Concurrently, the outlook on the long-term rating has been revised from stable to positive.
The revision reflects the Bank’s demonstrated ability to maintain its asset quality indicators over the past few years despite catering to a relatively risky target market and improved capitalisation levels supported by consistent capital infusions.
The ratings are supported by SDB’s above average asset quality, good performance and capitalisation along with its strong rural presence, particularly in micro-financing. However, the ratings are moderated by the Bank’s small stature, its relatively risky target clientele and below average liquidity position.
SDB is a relatively small licensed specialised bank, accounting for 3.16% of the LSB industry as at end-December 2011; it operates as the apex financial institution of the Sanasa movement, one of the largest co-operative networks in the country, and focuses on providing micro-financing solutions to the rural population, thereby promoting regional economic development. The Bank mainly disburses loans to Sanasa members through grassroots-level primary societies, to non-members through the Bank’s own group lending scheme under which loans are mutually guaranteed by group members, as well as to SMEs. SDB’s proximity to its clients through the cooperative network coupled with the social pressure and stigma associated with loan defaults in rural communities has contributed towards good collections and enabled the Bank to maintain above average asset quality.
SDB’s asset quality is opined to be above average attributed to its good collections on the back of its group lending system and proximity to its clients through the co-operative network which has enabled the Bank to maintain a better gross non-performing loans ratio than its LSB peers.
Furthermore, it has demonstrated an ability to maintain credit quality notwithstanding its somewhat risky customer segment.
Despite an aggressive 31.99% year-on-year loan growth in FYE December 2011 which was in line with industry growth, SDB’s gross NPLs inched up only a marginal 1.94% to Rs. 739.39 million, while its gross NPL ratio improved to 4.42% as at end-FY Dec 2011 (FY Dec 2010: 5.72%), and further to 4.38% as at 1Q FY Dec 2012.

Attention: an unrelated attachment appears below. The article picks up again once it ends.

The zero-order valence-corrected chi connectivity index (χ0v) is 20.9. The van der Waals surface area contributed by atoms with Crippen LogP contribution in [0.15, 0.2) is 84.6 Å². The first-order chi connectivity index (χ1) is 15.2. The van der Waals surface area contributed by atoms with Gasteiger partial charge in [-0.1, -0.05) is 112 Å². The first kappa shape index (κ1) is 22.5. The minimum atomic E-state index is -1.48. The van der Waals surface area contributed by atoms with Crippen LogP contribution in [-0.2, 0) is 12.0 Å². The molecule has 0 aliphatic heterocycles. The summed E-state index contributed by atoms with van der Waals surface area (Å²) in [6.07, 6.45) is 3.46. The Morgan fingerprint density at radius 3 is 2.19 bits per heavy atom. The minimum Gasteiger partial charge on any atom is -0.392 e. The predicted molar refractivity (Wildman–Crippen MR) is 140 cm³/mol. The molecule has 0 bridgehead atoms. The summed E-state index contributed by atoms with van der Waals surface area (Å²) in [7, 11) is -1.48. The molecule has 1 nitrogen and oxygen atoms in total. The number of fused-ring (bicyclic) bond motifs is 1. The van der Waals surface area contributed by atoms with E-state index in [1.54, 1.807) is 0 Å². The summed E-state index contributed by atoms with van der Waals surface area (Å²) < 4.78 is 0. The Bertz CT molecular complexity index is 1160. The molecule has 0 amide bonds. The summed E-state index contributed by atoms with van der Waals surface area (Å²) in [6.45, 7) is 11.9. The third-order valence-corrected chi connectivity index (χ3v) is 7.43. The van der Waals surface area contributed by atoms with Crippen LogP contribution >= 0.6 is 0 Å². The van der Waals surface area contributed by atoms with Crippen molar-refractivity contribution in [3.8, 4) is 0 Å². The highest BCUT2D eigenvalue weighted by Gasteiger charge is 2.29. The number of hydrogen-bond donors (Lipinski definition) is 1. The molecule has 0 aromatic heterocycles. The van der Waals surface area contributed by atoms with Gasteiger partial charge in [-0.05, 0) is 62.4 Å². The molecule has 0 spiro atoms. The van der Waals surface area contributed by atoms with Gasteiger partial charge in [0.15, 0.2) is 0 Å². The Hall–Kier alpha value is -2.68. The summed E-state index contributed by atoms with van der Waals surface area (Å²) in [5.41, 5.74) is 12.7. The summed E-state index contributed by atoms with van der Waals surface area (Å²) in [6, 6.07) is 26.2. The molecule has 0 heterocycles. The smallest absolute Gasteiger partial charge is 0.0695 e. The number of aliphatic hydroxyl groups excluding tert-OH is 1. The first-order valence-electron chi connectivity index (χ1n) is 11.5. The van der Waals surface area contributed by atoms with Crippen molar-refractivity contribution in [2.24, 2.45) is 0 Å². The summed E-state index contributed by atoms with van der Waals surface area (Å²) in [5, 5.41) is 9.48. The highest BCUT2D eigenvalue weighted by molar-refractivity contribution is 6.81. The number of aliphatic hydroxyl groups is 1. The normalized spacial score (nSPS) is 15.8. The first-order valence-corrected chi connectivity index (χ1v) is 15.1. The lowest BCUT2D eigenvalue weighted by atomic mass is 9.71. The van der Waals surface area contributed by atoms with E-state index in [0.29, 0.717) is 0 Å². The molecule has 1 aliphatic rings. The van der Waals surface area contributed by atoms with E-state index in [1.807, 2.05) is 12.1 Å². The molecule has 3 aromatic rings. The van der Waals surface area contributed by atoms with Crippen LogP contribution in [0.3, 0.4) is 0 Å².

“We opine SDB’s performance to be good owing to its net interest margin of 8.99% in FY Dec 2011 (FY Dec 2010: 10.50%), which was better than that of other licensed commercial and specialised banks; the Bank’s focus on a relatively risky customer segment has enabled it to charge higher interest rates on its loans. Although SDB’s NIM dipped to 7.99% in 1Q FY Dec 2012 in a rising interest rate environment, it continued to be above the industry average,” RAM Ratings Lanka said.
The Bank’s cost-to-income ratio worsened to 69.92% in FY Dec 2011 (FY Dec 2010: 60.60%) on the back of increased administrative expenses relating to branch expansion and staff salary revisions. The ratio further worsened to 80.19% as at 1Q FY Dec 2012 on the back of mark-to-market losses on SDB’s equity investment portfolio. As such overall pre-tax profits declined 16.83% y-o-y to Rs. 537.77 million in FY Dec 2011.
Further, the Bank’s funding composition remained relatively unchanged with deposits dominating the funding base at 76.85% in FY Dec 2011 (FY Dec 2010: 78.22%). Although, SDB’s deposit base expanded 20.75% y-o-y, its loans to deposit ratio weakened to 108.12% during the same period (FY Dec 2010: 98.40%) on the back of robust loan growth and capital infusions. With regards to liquidity, the Bank’s statutory liquid asset ratio clocked in just above the regulatory minimum at 20.51% as at FY Dec 2011 (FY Dec 2010: 25.60%) and weakened further to 20.09% as at 1Q FY Dec 2012 on the back of loan growth; the ratio compared weaker than that of peers. However, we derive comfort from the availability of LKR 1.00 billion of contingency funding lines.
Elsewhere, SDB maintained good capitalisation levels despite robust loan growth, supported by continuous equity injections since 2004. As such it reported tier-1 and overall risk weighted capital adequacy ratios of 17.37% and 17.77% respectively as at FY Dec 2011, which dipped slightly to 15.96% and 16.31% respectively as at 1Q FY Dec 2012. The Bank is viewed to have a sufficient equity cushion to absorb any potential delinquencies.
SDB’s ratings may be upgraded if it continues to improve or maintain its asset quality indicators at current levels while its capitalisation level remains intact. Conversely, the outlook may be revised to stable if SDB’s asset quality indicators show deterioration or capitalisation level weakens.